About the Artist
Kate Johnston was born in 1988 into a creative family in New Jersey and started making pots early in her life. By her teenage years, she worked at a local community school clay department, and later trained at the prestigious New York State College of Ceramics at Alfred University. She is one of many millennial potters who has chosen Seagrove, a small area in central North Carolina, as a home and has been influenced by 19th-century regional processes. She creates works recognizable as distinctly her own while contributing to and drawing upon the ever-evolving visual tradition in the Seagrove area.
Seagrove boasts a large concentration of active ceramicists; today, it is thought there are up to 100 potters working in the area. Some are part of families who have made pottery in the region for many generations. Others moved to the region for its clay community and the accessibility of nearby clay deposits.
Johnston’s unmistakable style is owed to her attentive processes of applying and carving layers of contrasting slips into stylized flora and Art Deco-inspired patterns on the surfaces of her ceramic pieces. Her works feature glossy ash glazes and warm brown tones complexified with salt additions to the atmosphere of a wood-burning kiln.
The effect of the kiln atmosphere is visible in this lidded vessel on the top of the lid and in the band above the looped handles where unglazed clay takes on a deep brown tone and an almost shiny metallic reflection where light strikes the surface.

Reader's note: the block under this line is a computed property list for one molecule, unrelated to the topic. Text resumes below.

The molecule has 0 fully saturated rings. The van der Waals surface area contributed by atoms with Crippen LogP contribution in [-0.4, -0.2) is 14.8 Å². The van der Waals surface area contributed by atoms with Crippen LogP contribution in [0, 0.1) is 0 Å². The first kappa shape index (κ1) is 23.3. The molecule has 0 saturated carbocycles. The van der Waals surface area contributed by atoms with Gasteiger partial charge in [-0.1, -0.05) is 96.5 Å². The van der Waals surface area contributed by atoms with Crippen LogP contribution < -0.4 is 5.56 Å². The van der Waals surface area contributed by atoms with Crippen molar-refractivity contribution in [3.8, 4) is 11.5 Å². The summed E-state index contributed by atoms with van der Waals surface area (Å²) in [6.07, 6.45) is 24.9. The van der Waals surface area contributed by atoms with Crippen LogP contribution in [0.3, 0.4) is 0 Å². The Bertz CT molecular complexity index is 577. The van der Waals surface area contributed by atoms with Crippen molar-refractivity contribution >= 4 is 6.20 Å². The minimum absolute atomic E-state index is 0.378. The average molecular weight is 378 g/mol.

Johnston creates a variety of forms, including those meant as daily service items like plates, cups, and vases, in addition to large-scale vessels and storage jars. She has become a prominent voice for young potters in the Seagrove area, especially women potters. Her voice emanates through workshops she teaches, lectures given (such as at the National Council on Education for the Ceramic Arts conference in 2019), participation in pottery fairs and exhibitions, and the opening of the Triangle Studio and gallery in Seagrove with collaborator Erin Younge.
~ Contributed by Sarah Kelly, curatorial fellow
This work will be on view in an upcoming exhibition curated by Sarah Kelly titled Muddying the Waters: Exploring Traditions in Carolina Clay.